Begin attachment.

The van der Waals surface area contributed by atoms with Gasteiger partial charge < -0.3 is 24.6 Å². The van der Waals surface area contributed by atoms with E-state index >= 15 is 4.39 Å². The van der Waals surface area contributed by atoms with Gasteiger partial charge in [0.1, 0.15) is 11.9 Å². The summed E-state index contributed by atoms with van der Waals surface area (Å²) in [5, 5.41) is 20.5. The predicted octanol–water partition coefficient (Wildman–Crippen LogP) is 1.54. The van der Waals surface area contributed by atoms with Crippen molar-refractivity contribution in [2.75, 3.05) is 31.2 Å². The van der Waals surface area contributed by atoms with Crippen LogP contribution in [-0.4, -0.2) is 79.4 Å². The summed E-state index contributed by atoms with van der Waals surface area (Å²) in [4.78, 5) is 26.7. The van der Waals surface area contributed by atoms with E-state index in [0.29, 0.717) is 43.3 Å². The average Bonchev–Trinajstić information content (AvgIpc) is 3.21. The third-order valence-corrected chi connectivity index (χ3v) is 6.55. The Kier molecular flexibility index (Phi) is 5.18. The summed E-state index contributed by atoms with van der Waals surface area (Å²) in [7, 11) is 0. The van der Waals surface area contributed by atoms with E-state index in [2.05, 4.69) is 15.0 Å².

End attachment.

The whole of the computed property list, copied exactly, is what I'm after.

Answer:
The van der Waals surface area contributed by atoms with Gasteiger partial charge < -0.3 is 24.6 Å². The van der Waals surface area contributed by atoms with E-state index >= 15 is 4.39 Å². The van der Waals surface area contributed by atoms with Gasteiger partial charge in [0.1, 0.15) is 11.9 Å². The summed E-state index contributed by atoms with van der Waals surface area (Å²) in [5, 5.41) is 20.5. The predicted octanol–water partition coefficient (Wildman–Crippen LogP) is 1.54. The van der Waals surface area contributed by atoms with Crippen molar-refractivity contribution in [2.75, 3.05) is 31.2 Å². The van der Waals surface area contributed by atoms with Crippen LogP contribution in [-0.4, -0.2) is 79.4 Å². The summed E-state index contributed by atoms with van der Waals surface area (Å²) in [4.78, 5) is 26.7. The van der Waals surface area contributed by atoms with E-state index in [0.29, 0.717) is 43.3 Å². The average Bonchev–Trinajstić information content (AvgIpc) is 3.21. The third-order valence-corrected chi connectivity index (χ3v) is 6.55. The Kier molecular flexibility index (Phi) is 5.18. The summed E-state index contributed by atoms with van der Waals surface area (Å²) in [7, 11) is 0. The van der Waals surface area contributed by atoms with E-state index in [2.05, 4.69) is 15.0 Å².